Quarterly earnings suffered at major technology and telecoms companies in part because of demand for gadgets made by Apple, one day after core suppliers to Apple savored strong earnings results posted by the iPhone and iPad maker on Tuesday.
Huawei, China’s largest maker of telecommunications gear, unveiled the “Ascend” smartphone, touting it as the slimmest on the market as it moves to boost its share on the global consumer market. Huawei unveiled the Ascend smartphones – available in black, white and pink – at the Consumer Electronics Show in Las Vegas. The 6.68-mm thin phone will be available in April 2012 in markets from North America, Europe to Asia and will cost roughly $400, but the final price has not been set, the company said.
AT&T said it had agreed with Deutsche Telekom to drop its $39 billion bid to buy the German company’s U.S. wireless unit amid increasing regulatory obstacles to the planned deal. AT&T said in a statement on Monday that it will enter a roaming agreement with Deutsche Telekom. AT&T’s plan to buy T-Mobile USA, first announced in March, has met with opposition from the U.S. Department of Justice and the Federal Communications Commission.
By Eleanor M. Fox
The opinions expressed are her own.
Just as I was bracing for the headline, “U.S. approves AT&T’s acquisition of its fiercest competitor subject to a few conditions,” I had a happy surprise. “U.S. Files Lawsuit to Block Merger of Phone Rivals.” In another era, this would not have been a surprise. The surprise would have been that AT&T would have had the audacity to propose a merger with T-Mobile and confidently predict that it will close (betting a 6 billion dollar break-up fee that it will). After all, US antitrust law prohibits mergers where “the effect … may be substantially to lessen competition.”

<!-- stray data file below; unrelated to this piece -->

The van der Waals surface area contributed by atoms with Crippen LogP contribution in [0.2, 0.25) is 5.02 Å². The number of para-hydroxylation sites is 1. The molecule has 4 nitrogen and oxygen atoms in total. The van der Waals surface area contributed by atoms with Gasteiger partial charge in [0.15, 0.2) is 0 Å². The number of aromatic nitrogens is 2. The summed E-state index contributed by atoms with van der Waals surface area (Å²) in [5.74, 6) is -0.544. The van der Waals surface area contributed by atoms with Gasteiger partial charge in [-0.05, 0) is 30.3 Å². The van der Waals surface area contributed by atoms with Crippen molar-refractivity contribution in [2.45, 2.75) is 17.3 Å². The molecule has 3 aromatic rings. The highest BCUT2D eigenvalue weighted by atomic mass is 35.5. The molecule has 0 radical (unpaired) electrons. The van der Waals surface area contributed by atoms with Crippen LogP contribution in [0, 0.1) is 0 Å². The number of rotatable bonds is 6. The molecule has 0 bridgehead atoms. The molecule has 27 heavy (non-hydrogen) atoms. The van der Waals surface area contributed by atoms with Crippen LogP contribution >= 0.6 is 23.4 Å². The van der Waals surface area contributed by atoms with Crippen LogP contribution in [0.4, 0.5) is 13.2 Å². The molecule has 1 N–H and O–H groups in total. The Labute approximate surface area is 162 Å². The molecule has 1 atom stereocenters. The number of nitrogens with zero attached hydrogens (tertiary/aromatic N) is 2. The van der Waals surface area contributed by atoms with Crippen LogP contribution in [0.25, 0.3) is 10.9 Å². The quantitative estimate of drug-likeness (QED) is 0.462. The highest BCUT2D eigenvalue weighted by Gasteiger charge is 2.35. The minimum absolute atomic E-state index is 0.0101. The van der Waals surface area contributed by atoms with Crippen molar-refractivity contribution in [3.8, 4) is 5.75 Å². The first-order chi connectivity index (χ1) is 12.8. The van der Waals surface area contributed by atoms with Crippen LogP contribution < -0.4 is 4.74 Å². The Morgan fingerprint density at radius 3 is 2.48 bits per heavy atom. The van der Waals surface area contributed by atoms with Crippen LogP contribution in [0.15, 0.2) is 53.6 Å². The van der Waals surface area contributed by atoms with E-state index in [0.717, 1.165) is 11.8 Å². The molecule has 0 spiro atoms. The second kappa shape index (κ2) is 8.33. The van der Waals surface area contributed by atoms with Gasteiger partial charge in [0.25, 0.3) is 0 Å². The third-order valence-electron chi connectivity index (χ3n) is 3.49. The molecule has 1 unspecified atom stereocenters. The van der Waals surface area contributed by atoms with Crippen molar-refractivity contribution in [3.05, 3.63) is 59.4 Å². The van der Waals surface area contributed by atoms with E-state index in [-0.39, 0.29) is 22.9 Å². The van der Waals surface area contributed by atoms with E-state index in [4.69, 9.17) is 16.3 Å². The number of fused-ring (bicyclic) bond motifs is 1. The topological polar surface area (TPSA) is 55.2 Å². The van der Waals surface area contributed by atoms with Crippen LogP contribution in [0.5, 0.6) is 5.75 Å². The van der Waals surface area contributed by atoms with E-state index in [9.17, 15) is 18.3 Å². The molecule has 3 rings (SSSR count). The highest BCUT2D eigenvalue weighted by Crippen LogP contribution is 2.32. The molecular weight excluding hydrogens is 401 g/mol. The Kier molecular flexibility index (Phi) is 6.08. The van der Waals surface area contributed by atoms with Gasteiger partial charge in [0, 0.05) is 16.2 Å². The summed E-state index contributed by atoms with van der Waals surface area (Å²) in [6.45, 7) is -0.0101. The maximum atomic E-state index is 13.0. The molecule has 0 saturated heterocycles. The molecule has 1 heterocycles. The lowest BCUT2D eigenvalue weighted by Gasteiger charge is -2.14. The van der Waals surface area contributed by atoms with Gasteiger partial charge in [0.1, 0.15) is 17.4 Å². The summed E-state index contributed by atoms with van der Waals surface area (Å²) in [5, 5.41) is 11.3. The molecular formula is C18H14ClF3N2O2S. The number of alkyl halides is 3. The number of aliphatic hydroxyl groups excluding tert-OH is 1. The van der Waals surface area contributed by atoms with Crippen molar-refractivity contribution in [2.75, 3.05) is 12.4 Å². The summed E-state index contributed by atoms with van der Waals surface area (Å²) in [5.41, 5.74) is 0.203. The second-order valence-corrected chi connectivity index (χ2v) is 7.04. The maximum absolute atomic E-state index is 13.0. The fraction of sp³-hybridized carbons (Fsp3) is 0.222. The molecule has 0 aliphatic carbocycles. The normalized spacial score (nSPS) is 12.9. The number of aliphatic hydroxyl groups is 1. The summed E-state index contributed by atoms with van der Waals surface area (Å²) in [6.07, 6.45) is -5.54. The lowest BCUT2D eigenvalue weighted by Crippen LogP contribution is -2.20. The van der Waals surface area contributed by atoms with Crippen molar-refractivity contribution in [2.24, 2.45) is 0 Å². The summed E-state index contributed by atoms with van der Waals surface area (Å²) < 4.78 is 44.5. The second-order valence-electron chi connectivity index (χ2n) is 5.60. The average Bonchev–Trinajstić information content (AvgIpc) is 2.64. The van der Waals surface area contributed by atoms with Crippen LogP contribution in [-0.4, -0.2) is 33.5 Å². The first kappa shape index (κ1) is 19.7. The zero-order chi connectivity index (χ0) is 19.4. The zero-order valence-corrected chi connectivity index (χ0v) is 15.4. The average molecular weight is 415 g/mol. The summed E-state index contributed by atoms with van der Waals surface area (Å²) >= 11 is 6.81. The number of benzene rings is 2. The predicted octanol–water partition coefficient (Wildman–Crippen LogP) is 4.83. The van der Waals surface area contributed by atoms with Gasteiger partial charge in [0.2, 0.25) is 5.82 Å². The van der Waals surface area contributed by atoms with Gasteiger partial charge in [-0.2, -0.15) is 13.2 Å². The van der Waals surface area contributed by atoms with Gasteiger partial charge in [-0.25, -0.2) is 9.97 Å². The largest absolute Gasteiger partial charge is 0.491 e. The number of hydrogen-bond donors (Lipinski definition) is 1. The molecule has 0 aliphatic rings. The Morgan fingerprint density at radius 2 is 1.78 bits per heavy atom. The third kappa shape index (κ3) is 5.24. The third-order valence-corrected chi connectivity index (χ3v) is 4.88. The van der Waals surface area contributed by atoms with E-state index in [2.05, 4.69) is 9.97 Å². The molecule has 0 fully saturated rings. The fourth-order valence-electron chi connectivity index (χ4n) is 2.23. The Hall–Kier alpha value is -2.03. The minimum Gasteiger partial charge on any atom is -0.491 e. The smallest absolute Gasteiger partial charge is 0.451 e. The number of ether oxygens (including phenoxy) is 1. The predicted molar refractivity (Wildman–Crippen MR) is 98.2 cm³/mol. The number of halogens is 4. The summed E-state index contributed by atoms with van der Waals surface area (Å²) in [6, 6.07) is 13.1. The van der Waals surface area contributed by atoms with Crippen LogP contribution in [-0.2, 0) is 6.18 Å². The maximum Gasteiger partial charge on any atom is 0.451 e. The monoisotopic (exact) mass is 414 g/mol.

By John C Abell
The opinions expressed are his own.
The proposed AT&T/T-Mobile merger is shaping up to be an iconic business case saga and a judicial milestone. Who would have thought that nearly 40 years after the U.S. Department of Justice convinced a judge to break up “Ma Bell” that the DoJ might be able to convince another judge to tell that same company you can’t get too big again?
The Justice Department sued to block AT&T’s $39 billion deal to buy T-Mobile USA because eliminating T-Mobile as a competitor would be disastrous for consumers and would raise prices, particularly because the smaller provider offers low prices, the lawsuit said. The lawsuit is a serious attempt to halt a “fundamentally flawed” deal, not a tactic to wring out-sized concessions from AT&T, a source familiar with the lawsuit said.
By Dan Frommer
The opinions expressed are his own.
The government’s opposition to AT&T’s takeover of T-Mobile seems to be about competition and price: It’s not comfortable with the idea of three carriers (instead of four) representing 90% of wireless connections, and it doesn’t want T-Mobile’s low-cost strategy being removed from the market.
Facebook admitted to hiring PR firm Burson-Marsteller to plant negative stories about Google, The Daily Beast reported. Burson urged journalists to investigate claims that Google was invading people’s privacy and offered to help privacy advocate Christopher Soghoian write an op-ed on the matter for national newspapers. The plot backfired when Soghoian rejected Burson’s offer and posted online an email exchange between them.
Apple refreshed its lineup of iMac computers with new Intel processors that it says are up to 70 percent faster and with USB-like ports that are up to 20 times as fast. Thunderbolt ports support displays and devices. The new iMacs also feature a new HD Web camera. Apple said the iMacs are on sale online and at its retail stores starting at $1,199.